Get ready for a does of moderate to heavy petting

Matthew Carroll


Who?: Petting Zeus with Dolly Trauma

When? 9 p.m., Saturday

Where? Lime Spider

How much? $5, 21 and over; $10 18 to 20


The local two-piece act Petting Zeus (Splat – vocals/guitar and Bob – drums) will be performing at the Lime Spider in Akron as part of the Dolly Trauma CD release party Saturday.

The band formed in the Akron area in 2000 as a four-member outfit. It underwent numerous line-up changes before settling into its current two-member look a little more than a year and a half ago.

“We were kind of trying this whole minimal approach to writing and being in a band,” said vocalist Patrick “Splat” Bell. “The biggest pro is just strictly practical. When it comes to scheduling for practice and scheduling for a show, there’s only two schedules you need to worry about.”

Chemistry also factored into the band’s choice to move forward as a duo.

“Certain musicians just can or can’t play together regardless of their talents,” Bell said. “Rob and I always clicked the best, so songwriting is much faster.”

Although he admits that there are certain limits placed on a band with only two members, both creatively and sound-wise, Bell insists that he is happy with the current lineup.

“For each new member you add,” he said, “I don’t think it quite balances out with (having) a whole extra person.”

Bell’s vocals have drawn comparisons to Tool/A Perfect Circle front man and Ravenna native Maynard James Keenan. It is a comparison Bell has accepted, despite reservations.

“I think I understand why people hear that influence, but I’ve had to fight my whole life to not constantly get compared,” Bell said. “There’s plenty of other vocalists that have been an influence that people don’t seem to hear for whatever reason.”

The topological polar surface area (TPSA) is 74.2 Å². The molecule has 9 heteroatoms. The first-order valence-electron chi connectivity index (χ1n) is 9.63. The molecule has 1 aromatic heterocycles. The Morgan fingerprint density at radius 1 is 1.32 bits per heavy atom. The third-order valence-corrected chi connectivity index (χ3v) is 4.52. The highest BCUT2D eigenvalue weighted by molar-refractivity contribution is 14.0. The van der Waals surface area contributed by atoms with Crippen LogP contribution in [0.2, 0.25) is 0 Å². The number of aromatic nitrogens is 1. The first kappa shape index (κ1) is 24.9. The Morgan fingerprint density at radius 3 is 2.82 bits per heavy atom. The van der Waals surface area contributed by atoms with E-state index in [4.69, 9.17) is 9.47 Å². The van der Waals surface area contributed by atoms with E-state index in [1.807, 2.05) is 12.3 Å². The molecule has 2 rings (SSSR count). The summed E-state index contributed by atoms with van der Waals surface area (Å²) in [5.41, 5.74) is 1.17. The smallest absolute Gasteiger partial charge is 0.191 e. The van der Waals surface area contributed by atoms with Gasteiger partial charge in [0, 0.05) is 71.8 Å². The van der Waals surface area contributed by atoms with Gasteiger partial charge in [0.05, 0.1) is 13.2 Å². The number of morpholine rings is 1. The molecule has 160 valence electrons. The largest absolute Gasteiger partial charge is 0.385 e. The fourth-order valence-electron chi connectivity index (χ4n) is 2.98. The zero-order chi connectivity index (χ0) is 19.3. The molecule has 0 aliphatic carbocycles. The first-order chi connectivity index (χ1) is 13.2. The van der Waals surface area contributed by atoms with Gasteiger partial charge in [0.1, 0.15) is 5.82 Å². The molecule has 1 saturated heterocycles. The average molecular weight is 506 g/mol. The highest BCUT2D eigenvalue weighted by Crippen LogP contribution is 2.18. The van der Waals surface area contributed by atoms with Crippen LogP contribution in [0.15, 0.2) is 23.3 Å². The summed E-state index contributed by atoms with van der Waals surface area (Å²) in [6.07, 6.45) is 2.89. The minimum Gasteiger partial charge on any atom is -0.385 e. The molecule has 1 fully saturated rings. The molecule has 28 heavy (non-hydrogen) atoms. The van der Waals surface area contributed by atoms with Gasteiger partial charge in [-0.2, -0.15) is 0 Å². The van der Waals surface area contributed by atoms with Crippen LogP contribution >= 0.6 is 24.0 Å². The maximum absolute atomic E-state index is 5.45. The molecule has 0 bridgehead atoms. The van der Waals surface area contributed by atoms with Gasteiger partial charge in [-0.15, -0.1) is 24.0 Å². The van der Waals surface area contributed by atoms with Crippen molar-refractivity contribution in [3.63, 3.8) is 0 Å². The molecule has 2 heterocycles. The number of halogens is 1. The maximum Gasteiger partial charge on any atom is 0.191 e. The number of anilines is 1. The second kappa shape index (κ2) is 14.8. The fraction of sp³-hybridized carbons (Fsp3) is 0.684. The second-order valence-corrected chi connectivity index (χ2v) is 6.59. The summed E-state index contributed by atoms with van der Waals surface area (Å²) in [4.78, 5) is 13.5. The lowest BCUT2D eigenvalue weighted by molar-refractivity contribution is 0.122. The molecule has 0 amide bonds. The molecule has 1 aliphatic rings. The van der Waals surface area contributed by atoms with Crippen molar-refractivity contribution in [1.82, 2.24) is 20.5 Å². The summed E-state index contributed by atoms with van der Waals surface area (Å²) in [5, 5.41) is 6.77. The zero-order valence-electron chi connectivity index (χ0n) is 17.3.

Beyond similarities in vocals between Bell and more well-known acts, Petting Zeus takes pride in creating a unique sound and style.

“I try to stay away from the A B A B song format, and just play basically little mini 30-second songs right on top of each other,” Bell said.

The experimental element of the band is most evident during their live shows. Words, instrumentation and even vocals of their songs change from night to night.

“I think, in general, I leave either certain songs or definitely certain parts of songs just open to play however it seems to come out live,” Bell said. “Sometimes the best songs you only seem to play once – I like to leave a little room to see what happens during a live show. If you can pull off a good improv, it’s always better, I think, than having a preset song.”

Bell is a Kent State alumnus and is enrolled in law school at the University of Akron.

“It’s funny because I went to Kent State for five years, and this is the year after I graduated. And now I’m in the paper there,” he said.

Contact ALL correspondent Matthew Carroll at [email protected].